Creates safe spaces
Historically people have not been treated well if they are struggling with mental health. It could have been from bullying, discrimination from their friends and family or perhaps their job didn’t support them or maybe a church could have even blamed them for their struggles.
By speaking about mental health in a compassionate way, and normalizing it as an issue of being human, pastors are creating safe spaces for people to seek support. If the pastor can talk about mental health in a way that makes me feel accepted, and not judged, then maybe I can take down my guard and be vulnerable with them.
Mental health is health. We all struggle. And by bringing the message from the stage you are saying that you won’t judge, bully, punish or blame them for being human.
People can feel isolated, ashamed, and blamed when they struggle with depression, anxiety, self-hatred, anger or any other mental health struggle. But when you share the message of grace and resilience that is found in the Bible there is Hope. When you authentically share that you have experienced mental health struggles and tell how God has helped you overcome then people see that they too can overcome.
It can be hard to share that as a leader you have struggled. But while people admire strength they relate to struggle.
The theme of the Mental Health Sunday resource pack is building resilience and strengthening Hope. With it comes practical strategies that help build resilience that prevents people from getting stuck in mental health struggles.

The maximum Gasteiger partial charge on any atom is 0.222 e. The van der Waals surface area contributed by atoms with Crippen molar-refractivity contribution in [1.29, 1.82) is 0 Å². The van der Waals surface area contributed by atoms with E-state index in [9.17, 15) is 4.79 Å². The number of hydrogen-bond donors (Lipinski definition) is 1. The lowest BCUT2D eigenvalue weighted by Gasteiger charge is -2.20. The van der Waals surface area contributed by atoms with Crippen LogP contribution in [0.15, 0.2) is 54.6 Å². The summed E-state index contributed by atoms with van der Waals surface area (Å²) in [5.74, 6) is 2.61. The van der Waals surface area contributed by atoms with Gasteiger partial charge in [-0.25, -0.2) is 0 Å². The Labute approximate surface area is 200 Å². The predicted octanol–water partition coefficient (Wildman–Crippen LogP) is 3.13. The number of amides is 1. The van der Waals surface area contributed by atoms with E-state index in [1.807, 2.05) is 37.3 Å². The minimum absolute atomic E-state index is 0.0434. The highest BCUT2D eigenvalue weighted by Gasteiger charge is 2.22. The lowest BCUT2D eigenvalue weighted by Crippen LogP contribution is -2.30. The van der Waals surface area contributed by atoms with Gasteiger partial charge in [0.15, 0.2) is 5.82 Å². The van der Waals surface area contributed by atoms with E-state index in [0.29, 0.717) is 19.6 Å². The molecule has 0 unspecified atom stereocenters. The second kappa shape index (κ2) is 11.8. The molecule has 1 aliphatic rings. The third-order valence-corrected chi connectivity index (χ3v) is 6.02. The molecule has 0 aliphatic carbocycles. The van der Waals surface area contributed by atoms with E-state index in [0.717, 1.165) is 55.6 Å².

As a pastor, you want to share a hope-filled message that gives people practical takeaways. And while it’s helpful to say “it’s okay to not be okay” it needs to be based on scriptures that point to Christ and give people strategies to overcome.
If you need help in creating a message that is unique for your community, addresses mental health and offers hope then I recommend grabbing the Mental Health Sunday resource pack.
There can barriers to talking about mental health from the pulpit. But the benefits are critical for people. Stigma is broken, people feel that they belong and are validated, you create a safe place for people to seek support and you offer hope in a situation that has been dark hidden.
Proverbs 18:21 says. There is life in the power of the tongue. The words you speak from the pulpit can bring light and life to all those who listen. It could be the first time anyone was able to put words to what their soul has been desperate for. Ministry leaders, it is vitally important to talk about mental health from the pulpit.
And if you don’t know where to start. Grab the free resources at MentalHealthSunday.com
CONNECT WITH HOPE MADE STRONG
Join the Church Mental Health Facebook Group! In the Facebook group, we chat about how to care for others, what are your challenges as well as share tons of resources. This is a great community of pastors, clinicians, and those with lived experience and we want to get to know you.